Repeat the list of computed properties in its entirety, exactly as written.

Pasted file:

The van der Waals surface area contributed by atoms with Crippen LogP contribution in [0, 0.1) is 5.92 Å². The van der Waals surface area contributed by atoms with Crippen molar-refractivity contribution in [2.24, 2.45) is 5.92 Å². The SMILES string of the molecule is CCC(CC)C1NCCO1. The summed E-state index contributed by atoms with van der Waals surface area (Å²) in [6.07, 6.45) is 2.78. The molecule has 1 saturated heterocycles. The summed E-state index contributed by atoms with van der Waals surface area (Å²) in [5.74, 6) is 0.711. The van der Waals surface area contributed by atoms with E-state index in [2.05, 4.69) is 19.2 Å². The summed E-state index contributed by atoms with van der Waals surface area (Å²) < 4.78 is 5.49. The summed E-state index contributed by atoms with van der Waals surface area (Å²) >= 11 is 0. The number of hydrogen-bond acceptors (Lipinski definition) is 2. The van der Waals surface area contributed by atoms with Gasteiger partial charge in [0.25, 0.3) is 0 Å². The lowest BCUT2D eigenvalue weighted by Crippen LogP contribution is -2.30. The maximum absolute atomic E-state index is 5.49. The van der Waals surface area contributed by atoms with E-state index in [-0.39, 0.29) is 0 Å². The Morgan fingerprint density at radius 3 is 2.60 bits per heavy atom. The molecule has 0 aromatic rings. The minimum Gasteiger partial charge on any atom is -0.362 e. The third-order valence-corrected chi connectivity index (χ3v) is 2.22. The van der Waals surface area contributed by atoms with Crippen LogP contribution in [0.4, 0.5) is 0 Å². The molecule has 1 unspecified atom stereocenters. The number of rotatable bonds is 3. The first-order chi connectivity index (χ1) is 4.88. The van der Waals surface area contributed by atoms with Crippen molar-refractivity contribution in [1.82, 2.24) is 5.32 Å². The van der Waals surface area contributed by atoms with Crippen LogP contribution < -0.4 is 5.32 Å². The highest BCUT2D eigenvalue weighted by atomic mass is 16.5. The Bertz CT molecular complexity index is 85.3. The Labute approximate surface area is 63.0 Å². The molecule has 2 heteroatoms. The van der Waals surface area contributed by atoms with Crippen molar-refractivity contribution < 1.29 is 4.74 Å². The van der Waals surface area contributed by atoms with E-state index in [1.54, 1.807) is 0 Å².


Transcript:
The van der Waals surface area contributed by atoms with Crippen LogP contribution in [0, 0.1) is 5.92 Å². The van der Waals surface area contributed by atoms with Crippen molar-refractivity contribution in [2.24, 2.45) is 5.92 Å². The SMILES string of the molecule is CCC(CC)C1NCCO1. The summed E-state index contributed by atoms with van der Waals surface area (Å²) in [6.07, 6.45) is 2.78. The molecule has 1 saturated heterocycles. The summed E-state index contributed by atoms with van der Waals surface area (Å²) in [5.74, 6) is 0.711. The van der Waals surface area contributed by atoms with E-state index in [2.05, 4.69) is 19.2 Å². The summed E-state index contributed by atoms with van der Waals surface area (Å²) < 4.78 is 5.49. The summed E-state index contributed by atoms with van der Waals surface area (Å²) >= 11 is 0. The number of hydrogen-bond acceptors (Lipinski definition) is 2. The van der Waals surface area contributed by atoms with Gasteiger partial charge in [0.25, 0.3) is 0 Å². The lowest BCUT2D eigenvalue weighted by Crippen LogP contribution is -2.30. The maximum absolute atomic E-state index is 5.49. The van der Waals surface area contributed by atoms with E-state index in [-0.39, 0.29) is 0 Å². The Morgan fingerprint density at radius 3 is 2.60 bits per heavy atom. The molecule has 0 aromatic rings. The minimum Gasteiger partial charge on any atom is -0.362 e. The third-order valence-corrected chi connectivity index (χ3v) is 2.22. The van der Waals surface area contributed by atoms with Crippen LogP contribution in [0.4, 0.5) is 0 Å². The molecule has 1 unspecified atom stereocenters. The number of rotatable bonds is 3. The first-order chi connectivity index (χ1) is 4.88. The van der Waals surface area contributed by atoms with Crippen molar-refractivity contribution in [1.82, 2.24) is 5.32 Å². The van der Waals surface area contributed by atoms with Crippen LogP contribution < -0.4 is 5.32 Å². The highest BCUT2D eigenvalue weighted by atomic mass is 16.5. The Bertz CT molecular complexity index is 85.3. The Labute approximate surface area is 63.0 Å². The molecule has 2 heteroatoms. The van der Waals surface area contributed by atoms with Crippen molar-refractivity contribution < 1.29 is 4.74 Å². The van der Waals surface area contributed by atoms with E-state index in [1.54, 1.807) is 0 Å².